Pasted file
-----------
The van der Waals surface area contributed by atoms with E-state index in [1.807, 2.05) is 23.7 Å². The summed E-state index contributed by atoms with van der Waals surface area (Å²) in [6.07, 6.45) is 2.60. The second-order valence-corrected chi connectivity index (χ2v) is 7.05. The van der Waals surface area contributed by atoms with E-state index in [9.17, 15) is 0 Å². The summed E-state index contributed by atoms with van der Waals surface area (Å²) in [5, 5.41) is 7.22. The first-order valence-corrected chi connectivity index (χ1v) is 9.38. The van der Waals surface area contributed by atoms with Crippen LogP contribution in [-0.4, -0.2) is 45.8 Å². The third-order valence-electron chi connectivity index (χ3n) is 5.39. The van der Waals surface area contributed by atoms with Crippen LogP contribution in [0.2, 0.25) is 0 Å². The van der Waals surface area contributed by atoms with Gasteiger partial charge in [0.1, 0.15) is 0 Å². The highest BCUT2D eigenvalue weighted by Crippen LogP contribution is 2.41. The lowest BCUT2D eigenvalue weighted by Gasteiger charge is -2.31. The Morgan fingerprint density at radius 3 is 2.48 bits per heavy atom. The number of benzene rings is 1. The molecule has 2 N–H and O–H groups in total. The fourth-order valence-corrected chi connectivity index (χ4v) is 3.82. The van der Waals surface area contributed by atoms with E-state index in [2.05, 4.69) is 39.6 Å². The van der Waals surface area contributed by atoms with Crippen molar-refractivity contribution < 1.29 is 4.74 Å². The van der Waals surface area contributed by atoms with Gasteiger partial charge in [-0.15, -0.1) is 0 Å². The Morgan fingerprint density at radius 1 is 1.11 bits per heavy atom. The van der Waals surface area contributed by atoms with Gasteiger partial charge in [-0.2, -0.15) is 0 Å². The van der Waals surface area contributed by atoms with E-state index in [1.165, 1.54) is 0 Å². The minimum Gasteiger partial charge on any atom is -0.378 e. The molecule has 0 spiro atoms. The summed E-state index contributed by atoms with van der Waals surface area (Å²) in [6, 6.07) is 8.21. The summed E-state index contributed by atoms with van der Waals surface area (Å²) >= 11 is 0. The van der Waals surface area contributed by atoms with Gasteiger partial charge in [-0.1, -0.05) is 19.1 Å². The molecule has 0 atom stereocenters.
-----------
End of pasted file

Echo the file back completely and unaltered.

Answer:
The van der Waals surface area contributed by atoms with E-state index in [1.807, 2.05) is 23.7 Å². The summed E-state index contributed by atoms with van der Waals surface area (Å²) in [6.07, 6.45) is 2.60. The second-order valence-corrected chi connectivity index (χ2v) is 7.05. The van der Waals surface area contributed by atoms with E-state index in [9.17, 15) is 0 Å². The summed E-state index contributed by atoms with van der Waals surface area (Å²) in [5, 5.41) is 7.22. The first-order valence-corrected chi connectivity index (χ1v) is 9.38. The van der Waals surface area contributed by atoms with Crippen LogP contribution in [-0.4, -0.2) is 45.8 Å². The third-order valence-electron chi connectivity index (χ3n) is 5.39. The van der Waals surface area contributed by atoms with Crippen LogP contribution in [0.2, 0.25) is 0 Å². The van der Waals surface area contributed by atoms with Gasteiger partial charge in [0.1, 0.15) is 0 Å². The highest BCUT2D eigenvalue weighted by Crippen LogP contribution is 2.41. The lowest BCUT2D eigenvalue weighted by Gasteiger charge is -2.31. The Morgan fingerprint density at radius 3 is 2.48 bits per heavy atom. The number of benzene rings is 1. The molecule has 2 N–H and O–H groups in total. The fourth-order valence-corrected chi connectivity index (χ4v) is 3.82. The van der Waals surface area contributed by atoms with E-state index in [2.05, 4.69) is 39.6 Å². The van der Waals surface area contributed by atoms with Crippen molar-refractivity contribution < 1.29 is 4.74 Å². The van der Waals surface area contributed by atoms with Gasteiger partial charge in [-0.15, -0.1) is 0 Å². The Morgan fingerprint density at radius 1 is 1.11 bits per heavy atom. The van der Waals surface area contributed by atoms with Gasteiger partial charge in [-0.2, -0.15) is 0 Å². The van der Waals surface area contributed by atoms with E-state index in [1.165, 1.54) is 0 Å². The minimum Gasteiger partial charge on any atom is -0.378 e. The molecule has 0 spiro atoms. The summed E-state index contributed by atoms with van der Waals surface area (Å²) in [6, 6.07) is 8.21. The summed E-state index contributed by atoms with van der Waals surface area (Å²) >= 11 is 0. The van der Waals surface area contributed by atoms with Gasteiger partial charge in [-0.1, -0.05) is 19.1 Å². The molecule has 0 atom stereocenters.